Saturday, March 17, 2018

Handmade Paper Artworks
Works on Paper

Marie-Therese Wisniowski

The forerunner of paper was papyrus, processed from the papyrus reed, which grew abundantly along the River Nile in Ancient Egypt. Evidence of Egyptian papyrus, dating as early as 3000 BCE has been found in numerous letters and documents preserved in sealed jars within tombs.

Papyrus sheets were made by removing the fibrous layers from the stem of the reed, and spreading them out side by side to form a sheet. More layers were placed at right angles to the first sheet and the two sets were glued together, probably by moistening with river water or with a paste made from wheat flour.

Papermaking as we know it today originated in China in about 105 AD, during the Eastern Han Dynasty. Under the Emperor Ho Ti, the Minister of Agriculture, T'sai Lin, began experimenting to produce a new material by breaking the inner bark of mulberry trees into fibers and then pounding them into sheets. This new type of paper replaced the traditional writing materials of bamboo and silk. Later, the Chinese discovered that paper could also be made from cotton and linen rags, hemp and old fishing nets.

The process of paper making in ancient China. Stage 1: bamboo shoots are stripped of the outer covering, cut lengthwise, pounded until flattened and soaked in water until the plant fibers dissolve. Stage 2: the fibers are pounded to a pulp. Stage 3: the pulp is heated and left to dry.

In the 8th Century an attack by the Chinese on the Arabs of Samarkand resulted in the capture of many Chinese prisoners. They were exhorted to teach their craft and thus the art of paper making spread throughout the Arab world. By the 9th Century, paper making had spread to Egypt, thereby ending over 4,000 years of papyrus.

Early 8th Century parchment manuscript; the art of paper making was still unknown in Europe.

Papermaking was introduced to Europe in the 12th Century with the Moorish conquest of Spain, and to North America with the Spanish domination of Mexico in the 16th Century. The first paper mill to be established in America was in 1690 at Germantown, Pennsylvania.

For several hundred years, paper was made by breaking down rags into fiber. It was not until 1840, with the process invented by a German, Friedrich Keller, that paper was made by reducing logs into a fibrous pulp. This process was refined in 1867 by an American Benjamin Tilghman and so began the technique used in the modern paper industry today.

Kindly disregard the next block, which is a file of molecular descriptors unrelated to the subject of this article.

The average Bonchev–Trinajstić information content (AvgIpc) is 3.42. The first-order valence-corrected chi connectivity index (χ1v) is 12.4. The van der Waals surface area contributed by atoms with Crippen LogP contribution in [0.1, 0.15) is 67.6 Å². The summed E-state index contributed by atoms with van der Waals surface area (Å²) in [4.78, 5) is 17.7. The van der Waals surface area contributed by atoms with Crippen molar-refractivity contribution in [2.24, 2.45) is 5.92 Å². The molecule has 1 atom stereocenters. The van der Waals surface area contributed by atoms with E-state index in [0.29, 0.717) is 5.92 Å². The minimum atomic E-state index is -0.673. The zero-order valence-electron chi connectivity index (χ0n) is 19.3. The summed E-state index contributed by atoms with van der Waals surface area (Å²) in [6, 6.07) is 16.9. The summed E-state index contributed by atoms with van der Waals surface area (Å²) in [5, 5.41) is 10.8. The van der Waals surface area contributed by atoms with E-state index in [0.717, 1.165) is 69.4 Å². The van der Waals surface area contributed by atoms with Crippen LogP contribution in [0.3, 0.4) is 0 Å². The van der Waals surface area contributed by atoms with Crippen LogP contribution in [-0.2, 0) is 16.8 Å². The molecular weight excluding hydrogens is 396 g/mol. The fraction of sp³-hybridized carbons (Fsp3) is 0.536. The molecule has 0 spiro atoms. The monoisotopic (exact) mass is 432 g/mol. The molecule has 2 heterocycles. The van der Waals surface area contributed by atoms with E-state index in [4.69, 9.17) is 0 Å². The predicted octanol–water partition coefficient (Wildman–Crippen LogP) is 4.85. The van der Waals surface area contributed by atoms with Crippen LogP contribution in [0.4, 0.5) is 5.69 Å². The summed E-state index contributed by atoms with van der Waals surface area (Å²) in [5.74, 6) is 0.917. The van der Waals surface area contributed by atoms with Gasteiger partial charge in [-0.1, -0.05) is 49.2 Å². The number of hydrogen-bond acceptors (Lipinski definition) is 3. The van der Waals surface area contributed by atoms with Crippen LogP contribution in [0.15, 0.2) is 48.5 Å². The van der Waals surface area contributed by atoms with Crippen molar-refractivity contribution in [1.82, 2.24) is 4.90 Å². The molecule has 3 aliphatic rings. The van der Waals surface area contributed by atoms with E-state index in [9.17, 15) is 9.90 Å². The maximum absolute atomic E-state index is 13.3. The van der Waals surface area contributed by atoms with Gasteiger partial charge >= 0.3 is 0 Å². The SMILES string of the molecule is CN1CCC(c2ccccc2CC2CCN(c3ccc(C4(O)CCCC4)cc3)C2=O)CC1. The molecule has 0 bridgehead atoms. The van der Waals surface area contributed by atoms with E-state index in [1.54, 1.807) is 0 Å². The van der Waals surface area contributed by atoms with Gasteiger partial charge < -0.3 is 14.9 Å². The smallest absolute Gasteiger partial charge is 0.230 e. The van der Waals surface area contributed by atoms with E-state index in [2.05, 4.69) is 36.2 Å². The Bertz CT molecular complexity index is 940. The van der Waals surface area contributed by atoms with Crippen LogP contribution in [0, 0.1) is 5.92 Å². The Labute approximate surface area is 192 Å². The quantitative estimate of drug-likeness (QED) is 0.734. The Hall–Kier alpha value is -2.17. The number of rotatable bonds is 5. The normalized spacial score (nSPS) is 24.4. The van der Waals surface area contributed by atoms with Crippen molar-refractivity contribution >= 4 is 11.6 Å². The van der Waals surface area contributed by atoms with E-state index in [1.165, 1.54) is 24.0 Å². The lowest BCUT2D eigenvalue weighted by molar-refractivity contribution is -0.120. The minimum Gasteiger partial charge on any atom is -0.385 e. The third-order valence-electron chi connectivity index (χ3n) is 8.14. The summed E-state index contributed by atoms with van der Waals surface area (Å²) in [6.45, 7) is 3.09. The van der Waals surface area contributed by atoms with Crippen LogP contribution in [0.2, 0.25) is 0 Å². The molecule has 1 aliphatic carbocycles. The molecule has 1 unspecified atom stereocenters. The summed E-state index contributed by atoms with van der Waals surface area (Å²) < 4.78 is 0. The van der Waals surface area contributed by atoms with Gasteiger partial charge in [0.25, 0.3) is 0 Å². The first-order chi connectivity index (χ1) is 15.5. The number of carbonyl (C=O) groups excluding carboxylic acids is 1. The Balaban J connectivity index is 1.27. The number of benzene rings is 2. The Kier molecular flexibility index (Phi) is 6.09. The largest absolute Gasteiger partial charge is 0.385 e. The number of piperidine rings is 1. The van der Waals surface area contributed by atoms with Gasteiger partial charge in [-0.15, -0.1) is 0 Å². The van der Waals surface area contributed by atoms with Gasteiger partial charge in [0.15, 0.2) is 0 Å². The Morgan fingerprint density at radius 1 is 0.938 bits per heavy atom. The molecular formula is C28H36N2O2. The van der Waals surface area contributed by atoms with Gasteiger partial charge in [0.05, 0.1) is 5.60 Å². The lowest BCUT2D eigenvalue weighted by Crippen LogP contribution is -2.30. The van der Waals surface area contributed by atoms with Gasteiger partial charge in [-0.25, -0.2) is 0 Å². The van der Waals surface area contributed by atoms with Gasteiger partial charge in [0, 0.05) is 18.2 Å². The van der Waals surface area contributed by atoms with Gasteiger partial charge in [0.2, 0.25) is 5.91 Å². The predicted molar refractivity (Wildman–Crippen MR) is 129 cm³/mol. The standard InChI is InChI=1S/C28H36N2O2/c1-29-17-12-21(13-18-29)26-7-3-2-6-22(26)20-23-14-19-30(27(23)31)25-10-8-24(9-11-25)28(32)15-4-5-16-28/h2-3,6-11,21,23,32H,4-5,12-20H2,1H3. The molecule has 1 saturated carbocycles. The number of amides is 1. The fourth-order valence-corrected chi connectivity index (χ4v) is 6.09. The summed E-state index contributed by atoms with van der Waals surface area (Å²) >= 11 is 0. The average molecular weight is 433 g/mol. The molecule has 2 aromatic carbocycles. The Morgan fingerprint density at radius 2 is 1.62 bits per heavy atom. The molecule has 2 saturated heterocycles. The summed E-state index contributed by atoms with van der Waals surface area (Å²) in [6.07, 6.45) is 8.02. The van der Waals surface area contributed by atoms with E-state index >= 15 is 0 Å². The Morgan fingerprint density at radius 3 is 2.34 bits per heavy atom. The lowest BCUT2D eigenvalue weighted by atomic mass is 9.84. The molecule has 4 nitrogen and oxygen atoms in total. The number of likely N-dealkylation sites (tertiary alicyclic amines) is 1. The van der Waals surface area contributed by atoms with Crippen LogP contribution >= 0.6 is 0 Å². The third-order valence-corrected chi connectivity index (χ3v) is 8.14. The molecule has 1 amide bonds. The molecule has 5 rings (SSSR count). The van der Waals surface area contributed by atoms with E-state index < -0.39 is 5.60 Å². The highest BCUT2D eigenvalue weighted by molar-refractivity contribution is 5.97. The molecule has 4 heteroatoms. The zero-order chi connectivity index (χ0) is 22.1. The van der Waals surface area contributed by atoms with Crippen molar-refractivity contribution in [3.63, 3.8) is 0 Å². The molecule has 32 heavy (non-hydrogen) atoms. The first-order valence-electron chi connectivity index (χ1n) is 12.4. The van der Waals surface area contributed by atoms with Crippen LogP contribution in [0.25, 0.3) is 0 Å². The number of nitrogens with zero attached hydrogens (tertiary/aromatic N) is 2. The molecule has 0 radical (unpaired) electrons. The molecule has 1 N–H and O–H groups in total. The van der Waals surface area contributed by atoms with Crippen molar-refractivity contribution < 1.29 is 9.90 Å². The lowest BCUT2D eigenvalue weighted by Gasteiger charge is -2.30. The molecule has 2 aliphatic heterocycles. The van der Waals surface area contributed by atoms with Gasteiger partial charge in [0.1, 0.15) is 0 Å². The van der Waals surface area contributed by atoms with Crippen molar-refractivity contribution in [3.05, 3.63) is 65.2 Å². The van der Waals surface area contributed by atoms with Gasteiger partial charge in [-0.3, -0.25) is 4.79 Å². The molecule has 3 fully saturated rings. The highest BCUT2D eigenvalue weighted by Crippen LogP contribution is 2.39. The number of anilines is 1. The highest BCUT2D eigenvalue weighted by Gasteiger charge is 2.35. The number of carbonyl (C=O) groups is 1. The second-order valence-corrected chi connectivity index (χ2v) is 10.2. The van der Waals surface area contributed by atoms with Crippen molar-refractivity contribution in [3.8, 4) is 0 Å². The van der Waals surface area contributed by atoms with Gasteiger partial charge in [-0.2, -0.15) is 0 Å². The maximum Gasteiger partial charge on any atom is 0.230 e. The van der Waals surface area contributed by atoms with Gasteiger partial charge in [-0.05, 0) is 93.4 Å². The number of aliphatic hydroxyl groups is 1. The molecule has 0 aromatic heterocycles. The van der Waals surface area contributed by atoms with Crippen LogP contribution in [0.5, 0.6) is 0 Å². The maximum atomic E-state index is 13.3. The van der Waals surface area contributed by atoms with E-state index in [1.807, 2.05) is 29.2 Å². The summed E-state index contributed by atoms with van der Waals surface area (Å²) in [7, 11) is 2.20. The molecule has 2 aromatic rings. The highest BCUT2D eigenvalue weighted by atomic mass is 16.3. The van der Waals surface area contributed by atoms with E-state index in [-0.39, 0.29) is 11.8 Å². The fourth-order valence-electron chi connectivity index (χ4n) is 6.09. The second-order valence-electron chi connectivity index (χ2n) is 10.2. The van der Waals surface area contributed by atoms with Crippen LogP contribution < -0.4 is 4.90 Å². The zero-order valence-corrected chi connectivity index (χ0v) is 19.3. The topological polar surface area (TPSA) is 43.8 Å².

Handmade Paper - Works of Art[1]
This post is not concerned with prints on paper nor with origami. Rather it focusses on the transformation of handmade paper into works of art.

Artist: Cindy K. Rogers; Title: Meg, from the Paper Dog Series.
Technique and Materials: Pulled paper, hand sewing, appliqué; cotton rag pulp with lichen, glass beads, dog teeth, brass strings, gouache.
Size: 7 x 9 x 1 inches.

Artist: Ida Irene Guldhammer; Title: Blue Composition.
Technique and Materials: Dyed, torn, painted and lacquered handmade paper.
Size: 120 x 180 x 5 inches.

Artist: Leanne Weissler; Title: Environment 1 Teepee.
Technique and Materials: Poured pulp; gampi paper, bamboo, and flax thread.
Size: 20 x 19 x 15 inches.
Photography: Nick Saraco.

Artist: Donna Guardino; Title: Ceremonial Robe.
Technique and Materials: Handmade paper, painting and assemblage; cotton linters, raffia, shells, feather and willow.
Size: 36 x 40 inches.
Photography: Ron Zak.

Artist: John L. Kopchik; Title: Pink Diamonds.
Technique and Materials: Handmade paper, marbled paper, metallic pigments, thread and glass beads.
Size: 45 x 38 x 2.5 inches, framed.

Artist: Hey Frey; Title: Exit Above.
Technique and Materials: Collage, stitching, painting; handmade paper, acrylic paint, and cotton.
Size: 32 x 40 inches.
Photography: John Guest.

Artist: Kathy Wosika; Title: Hornpipe and Jig to Reel.
Technique and Materials: Wet pulp appliqué; abaca and cotton pulp, and spruce sticks.
Size: 14 x 32 inches.
Photography: E.Z. Smith.

Artist: Yael Bentovim; Title: Flight.
Technique and Materials: Airbrushed home made paper; cotton linter, threaded sisal.
Size: 55 x 50 inches.
Photography: Claire Curran.

Artist: Deborah L. Burton; Title: Edges #1.
Technique and Materials: Handmade paper, acrylic, watercolour and dowels.
Size: 6 x 10 inches each.

Artist: Barbara J. Allen; Title: Yellow Stick Construction.
Technique and Materials: Pleating, weaving, wrapping; handmade flax and abaca paper, linen, wood stick, dye and inks.
Size: 11 x 14 x 3 inches.

Artist: Charles Needy; Title: Mediation, series #130.
Technique and Materials: Handmade cotton paper and dried grasses.
Size: 22.5 x 33 inches.

Artist: Dennis Samuels; Title: Stepping Out.
Technique and Materials: Pieced, machine stitched and appliquéd hand-dyed rice paper.
Size: 36 x 36 inches.
Photography: Vicky Veenstra.

Artist: Kathryn Maxwell; Title: Trouble in Paradise.
Technique and Materials: Handmade paper.
Size: 23 x 29 inches.
Photography: Kathryn Maxwell.

Artist: Lois Dvorak; Title: Life Among the Palms.
Technique and Materials: Handmade paper, flax roving raffia and palm leaf, and ink.
Size: 25 x 32 inches.
Photography: R. Dvorak.

[1] Ed. K. Mathews, FiberArts Design Book Three, Lark Books, Asheville (1987).

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